In 1974, the remains of a 3.2-million-year-old hominid were discovered in Ethiopia.
Known as Lucy, the skeleton remains the oldest, and most complete adult human ancestor fully retrieved from African soil.
She has now made her first trip abroad to the United States for an exhibition called "Lucy's Legacy."
Lifestyles takes you to the Bowers Museum in Los Angeles for the last stop of the exhibition.
AP (June 20, 2014) After a $1 million renovation, what used to be a modest artifacts-behind-glass museum atop the Northeast's highest peak is now "Extreme Mount Washington," packed with modern, interactive exhibits. ... watch video
FORA.tv (Dec. 26, 2012) Using 3D Technology to Preserve Ancient Frescoes
World Monuments Fund - World Monuments Fund
Michael Walsh discusses the efforts to save the forgotten frescoes of Famagusta, Cyprus.
Founded in the ... watch video
AFP (Aug. 11, 2014) The hulks of tanks can still be found rusting in the jungles of Palau, but the fierce fighting that scarred the Pacific island nation in WWII has left a more dangerous legacy - unexploded bombs that ... watch video
June 30, 2015 While studying Yersinia pestis, the bacteria responsible for epidemics of plague such as the Black Death, scientists found a single small genetic change that fundamentally ... read more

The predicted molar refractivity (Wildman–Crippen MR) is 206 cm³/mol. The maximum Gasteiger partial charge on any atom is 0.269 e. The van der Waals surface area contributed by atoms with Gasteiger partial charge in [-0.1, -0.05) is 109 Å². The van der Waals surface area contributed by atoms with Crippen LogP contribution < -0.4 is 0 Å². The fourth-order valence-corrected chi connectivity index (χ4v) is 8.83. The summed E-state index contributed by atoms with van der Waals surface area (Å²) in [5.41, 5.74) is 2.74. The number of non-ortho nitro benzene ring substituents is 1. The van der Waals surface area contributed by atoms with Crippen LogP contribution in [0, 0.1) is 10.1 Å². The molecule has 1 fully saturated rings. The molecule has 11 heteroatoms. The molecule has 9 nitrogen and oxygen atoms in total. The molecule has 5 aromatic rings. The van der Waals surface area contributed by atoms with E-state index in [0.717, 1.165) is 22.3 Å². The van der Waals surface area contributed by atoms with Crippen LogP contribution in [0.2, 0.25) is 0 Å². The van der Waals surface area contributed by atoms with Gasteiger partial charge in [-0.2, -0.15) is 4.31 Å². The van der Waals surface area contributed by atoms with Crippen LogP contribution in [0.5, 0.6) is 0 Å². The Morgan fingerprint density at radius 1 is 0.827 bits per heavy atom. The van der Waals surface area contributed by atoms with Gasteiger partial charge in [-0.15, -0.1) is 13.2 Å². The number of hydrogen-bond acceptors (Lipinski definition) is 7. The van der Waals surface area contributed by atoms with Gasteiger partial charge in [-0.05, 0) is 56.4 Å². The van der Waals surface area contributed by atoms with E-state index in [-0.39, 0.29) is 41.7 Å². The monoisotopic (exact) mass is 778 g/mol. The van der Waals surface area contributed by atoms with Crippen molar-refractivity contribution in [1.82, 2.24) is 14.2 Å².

June 30, 2015 Researchers have calculated the number of undiscovered meteorite impact sites on Earth's surface. Geologists say a total of 188 have been confirmed so far, and 340 are still ... read more
June 26, 2015 Think of an object made of iron: An I-beam, a car frame, a nail. Now imagine that half of the iron in that object owes its existence to bacteria living two and a half billion ... read more
Apr. 28, 2015 Lucy and other members of the early hominid species Australopithecus afarensis probably were similar to humans in the size difference between males and females, according to new ... read more
Mar. 28, 2012 Scientists have found a 3.4 million-year-old partial foot fossil in the Afar region of Ethiopia, showing that "Lucy," Australopithecus afarensis, and a much different-looking early hominin ... read more
Feb. 10, 2011 Researchers have found proof that arches existed in a predecessor to the human species that lived more than 3 million years ago. This discovery could change scientists' views of human ... read more